brevity is a by-product of vigor.William Strunk Jr.*
Good Work is the second newsletter I’ve been a part of creating. Before this, I worked with Danielle and Kevin Morrill to create The Mattermark Daily, which would go on to have more than 100K subscribers. It began as a weekly newsletter, with a 1,000+ word feature going out every Sunday or Monday (and occasionally on a Tuesday). However, as Mattermark grew, we tried shortening our editorial contribution and focused on sharing the best links we came across each day. For the next few weekly editions of Good Work, we’re going to focus on sharing less of our own opinions and put more emphasis on surfacing great reads about how to do good work. Let us know what you think at firstname.lastname@example.org.
On Remote Work
Andreas Klinger, Head of Remote at AngelList, has been tweeting up a storm about remote work this week.
First, he asks if it would be better to use the term “colocated work.”
Second, he asked for tips on running off-sites for remote teams, and there were quite a few responses. See the thread here. That thread inspired Amir Salihefendić to pen a tweetstorm in response.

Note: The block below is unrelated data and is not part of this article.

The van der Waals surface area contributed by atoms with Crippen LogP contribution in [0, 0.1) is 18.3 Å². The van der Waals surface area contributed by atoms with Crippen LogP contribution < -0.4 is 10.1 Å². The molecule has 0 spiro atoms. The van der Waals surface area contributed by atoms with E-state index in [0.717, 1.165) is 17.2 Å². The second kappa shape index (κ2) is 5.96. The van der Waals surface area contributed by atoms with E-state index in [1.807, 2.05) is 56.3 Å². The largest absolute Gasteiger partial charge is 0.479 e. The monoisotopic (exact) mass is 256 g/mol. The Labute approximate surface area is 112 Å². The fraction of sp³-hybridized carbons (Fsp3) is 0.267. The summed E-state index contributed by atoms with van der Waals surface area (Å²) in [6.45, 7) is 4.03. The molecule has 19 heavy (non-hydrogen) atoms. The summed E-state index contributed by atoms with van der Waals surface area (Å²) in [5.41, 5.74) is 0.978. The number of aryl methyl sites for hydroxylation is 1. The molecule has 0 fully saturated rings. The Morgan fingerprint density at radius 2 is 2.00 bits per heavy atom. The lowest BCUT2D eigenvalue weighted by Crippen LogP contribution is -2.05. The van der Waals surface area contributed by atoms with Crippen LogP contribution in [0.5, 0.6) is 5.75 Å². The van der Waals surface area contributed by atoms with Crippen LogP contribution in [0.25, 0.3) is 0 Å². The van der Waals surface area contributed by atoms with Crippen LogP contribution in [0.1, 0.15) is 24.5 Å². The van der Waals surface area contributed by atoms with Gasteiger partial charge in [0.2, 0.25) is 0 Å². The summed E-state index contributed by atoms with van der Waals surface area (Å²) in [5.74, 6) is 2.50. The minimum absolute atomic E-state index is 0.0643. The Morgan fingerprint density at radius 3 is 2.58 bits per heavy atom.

“Waldenponding,” as coined by Venkatesh Rao refers to when people hang up their phones and technology and claim it as bravery. His latest tweetstormagainst waldenponding and in favor of staying connective should get you thinking.
[11m] Data has long been hailed a “competitive moat” or advantage in a market increasingly being defined by or at least marketed via the promise of “AI,” “big data,” or choose your buzzword. “The Empty Promise of Data Moats,” by Martin Casado and Peter Lauten is a well-thought through piece on how data moats often are no moat at all.
I’m increasingly becoming more negative toward Facebook and Google. audioThis podcast with Sam Harris and Roger McNamee made me begin changing my behavior. This week, two pieces stood out to me on the subject, and I think it’s important all of us think about the work we do and how we, directly and indirectly, support companies that market their products to us as if they’re here to help but then turn around and sell our data without our permission.